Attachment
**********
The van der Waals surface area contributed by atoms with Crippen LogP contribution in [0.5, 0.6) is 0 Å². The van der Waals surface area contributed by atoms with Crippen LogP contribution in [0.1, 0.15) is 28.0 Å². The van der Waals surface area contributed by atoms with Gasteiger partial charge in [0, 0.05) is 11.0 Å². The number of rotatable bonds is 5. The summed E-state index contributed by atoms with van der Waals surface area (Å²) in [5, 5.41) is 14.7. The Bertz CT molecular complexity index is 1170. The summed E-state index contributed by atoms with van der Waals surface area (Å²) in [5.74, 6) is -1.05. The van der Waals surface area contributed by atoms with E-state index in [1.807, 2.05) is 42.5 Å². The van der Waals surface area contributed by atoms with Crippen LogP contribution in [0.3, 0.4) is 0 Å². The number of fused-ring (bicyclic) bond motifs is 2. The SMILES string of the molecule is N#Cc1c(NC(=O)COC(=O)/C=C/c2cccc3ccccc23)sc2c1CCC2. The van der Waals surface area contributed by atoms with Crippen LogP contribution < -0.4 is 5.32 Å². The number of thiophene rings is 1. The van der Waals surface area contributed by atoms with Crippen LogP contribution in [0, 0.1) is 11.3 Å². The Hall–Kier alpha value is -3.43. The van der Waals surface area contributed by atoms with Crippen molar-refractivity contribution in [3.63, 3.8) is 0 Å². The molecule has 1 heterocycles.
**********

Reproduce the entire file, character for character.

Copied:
The van der Waals surface area contributed by atoms with Crippen LogP contribution in [0.5, 0.6) is 0 Å². The van der Waals surface area contributed by atoms with Crippen LogP contribution in [0.1, 0.15) is 28.0 Å². The van der Waals surface area contributed by atoms with Gasteiger partial charge in [0, 0.05) is 11.0 Å². The number of rotatable bonds is 5. The summed E-state index contributed by atoms with van der Waals surface area (Å²) in [5, 5.41) is 14.7. The Bertz CT molecular complexity index is 1170. The summed E-state index contributed by atoms with van der Waals surface area (Å²) in [5.74, 6) is -1.05. The van der Waals surface area contributed by atoms with E-state index in [1.807, 2.05) is 42.5 Å². The van der Waals surface area contributed by atoms with Crippen LogP contribution in [0.3, 0.4) is 0 Å². The number of fused-ring (bicyclic) bond motifs is 2. The SMILES string of the molecule is N#Cc1c(NC(=O)COC(=O)/C=C/c2cccc3ccccc23)sc2c1CCC2. The van der Waals surface area contributed by atoms with Crippen LogP contribution < -0.4 is 5.32 Å². The number of thiophene rings is 1. The van der Waals surface area contributed by atoms with Crippen LogP contribution in [0, 0.1) is 11.3 Å². The Hall–Kier alpha value is -3.43. The van der Waals surface area contributed by atoms with Crippen molar-refractivity contribution in [3.63, 3.8) is 0 Å². The molecule has 1 heterocycles.